“Customer Relationship Management (CRM)”, fall 2018 - present

“Marketing Management”, fall 2015 - present

As the marketplace continues to adopt more electronic tools to facilitate business processes and expand to the international arena, the discipline of marketing is emerging as more important than ever in helping organizations better assure their on-going viability. This course provides an overview of marketing as a management process. Upon its successful completion, students will gain the ability to make better business decisions by understanding how to assess the marketing environment, design and conduct marketing research, and determine what elements are most important to customers as they make purchasing decisions. Topics covered include the use of marketing tools to develop and manage actual products and services, how to maximize prices on those products and services, how to distribute products and services, and how to promote them. Finally, discussions will take place on how to compile the marketing information and decisions in a strategic plan that helps guide organizations' offerings to commercial success. This course will involve the use of some quantitative skills and analysis. Familiarity with Excel, some level of data visualization and comfort/understanding of basic statistics & economics concepts is highly recommended.

“New Product Innovation & Branding”, spring 2016 – present

The objective of this course is to help you to develop a clear understanding of basic concepts concerning management of product innovation and branding. I plan on teaching this course in two modules, (a) New product innovation and (b) Branding.

In the first module, we will discuss how changes in competition, customer demand, and technology impact the new product development process. We will also discuss various research methods that are commonly used in idea generation, prototype building and new product forecasting. Case studies of actual firms will be analyzed in order to examine successes and failures in the context of real product development scenarios.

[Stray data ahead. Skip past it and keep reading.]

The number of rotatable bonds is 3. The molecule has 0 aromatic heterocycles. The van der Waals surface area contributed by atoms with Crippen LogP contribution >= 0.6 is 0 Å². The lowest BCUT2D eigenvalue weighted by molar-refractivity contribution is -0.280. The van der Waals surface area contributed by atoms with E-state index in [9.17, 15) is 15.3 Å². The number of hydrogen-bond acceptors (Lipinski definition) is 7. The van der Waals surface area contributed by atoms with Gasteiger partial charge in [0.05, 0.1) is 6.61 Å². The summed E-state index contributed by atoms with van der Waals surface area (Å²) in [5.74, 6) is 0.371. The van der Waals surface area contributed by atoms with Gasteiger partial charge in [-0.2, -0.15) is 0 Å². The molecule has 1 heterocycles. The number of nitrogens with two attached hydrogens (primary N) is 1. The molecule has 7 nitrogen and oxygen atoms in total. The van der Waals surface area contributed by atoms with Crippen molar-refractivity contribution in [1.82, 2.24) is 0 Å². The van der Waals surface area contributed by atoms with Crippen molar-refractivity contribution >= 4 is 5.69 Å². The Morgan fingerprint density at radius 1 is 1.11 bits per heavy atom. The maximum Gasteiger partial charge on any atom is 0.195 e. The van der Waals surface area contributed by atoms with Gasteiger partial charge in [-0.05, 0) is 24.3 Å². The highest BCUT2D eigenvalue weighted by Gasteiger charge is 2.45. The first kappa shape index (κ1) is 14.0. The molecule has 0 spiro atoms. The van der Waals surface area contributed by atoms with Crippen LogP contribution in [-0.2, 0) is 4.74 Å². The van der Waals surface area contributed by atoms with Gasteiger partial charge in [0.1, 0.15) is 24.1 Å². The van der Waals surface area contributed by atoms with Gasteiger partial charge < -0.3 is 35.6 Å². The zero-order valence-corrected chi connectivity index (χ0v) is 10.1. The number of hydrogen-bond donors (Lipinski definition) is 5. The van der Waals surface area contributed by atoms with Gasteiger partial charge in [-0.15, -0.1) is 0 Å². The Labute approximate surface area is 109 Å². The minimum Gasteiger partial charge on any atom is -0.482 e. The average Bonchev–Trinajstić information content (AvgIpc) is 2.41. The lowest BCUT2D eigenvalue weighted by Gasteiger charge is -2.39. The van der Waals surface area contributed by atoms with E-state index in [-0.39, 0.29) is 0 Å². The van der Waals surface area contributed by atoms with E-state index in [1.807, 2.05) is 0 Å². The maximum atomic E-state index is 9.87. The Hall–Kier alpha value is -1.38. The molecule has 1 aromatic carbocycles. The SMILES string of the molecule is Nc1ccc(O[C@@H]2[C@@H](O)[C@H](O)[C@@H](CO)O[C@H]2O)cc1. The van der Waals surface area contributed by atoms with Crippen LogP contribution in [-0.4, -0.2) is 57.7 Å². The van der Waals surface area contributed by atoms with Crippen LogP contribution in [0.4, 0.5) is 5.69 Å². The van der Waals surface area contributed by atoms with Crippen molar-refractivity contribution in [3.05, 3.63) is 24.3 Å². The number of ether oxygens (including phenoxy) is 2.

In the second module, we will dive into the world of branding. Building and effectively maintaining brand equity is among the top priorities of most companies. Effective brand-building and brand management drives superior financial results, consumer loyalty and competitive advantage. Some of a firm’s most valuable assets are the brands that it has invested in and developed over time. Although manufacturing processes can often be duplicated, strongly held beliefs and attitudes established in consumers’ minds cannot. We will address these key questions:

1. What makes a strong brand?

2. What are the key elements in crafting and driving brand strategy?

3. How do you build brand equity?

4. How do you capitalize on brand equity to expand your business?

In addressing these objectives, the course will provide you with an understanding of a) the important issues in planning and evaluating brand strategies and b) the appropriate concepts and techniques to improve the long-term profitability of brand strategies. I will be adopting an analytical approach (depending heavily on data) in this class. You will be learning several analytical tools such as perceptual mapping, conjoint analysis, and diffusion modeling in this course. These tools, though labor intensive, are extremely useful in the business world.

“Principles of Marketing”, fall 2012 - spring 2014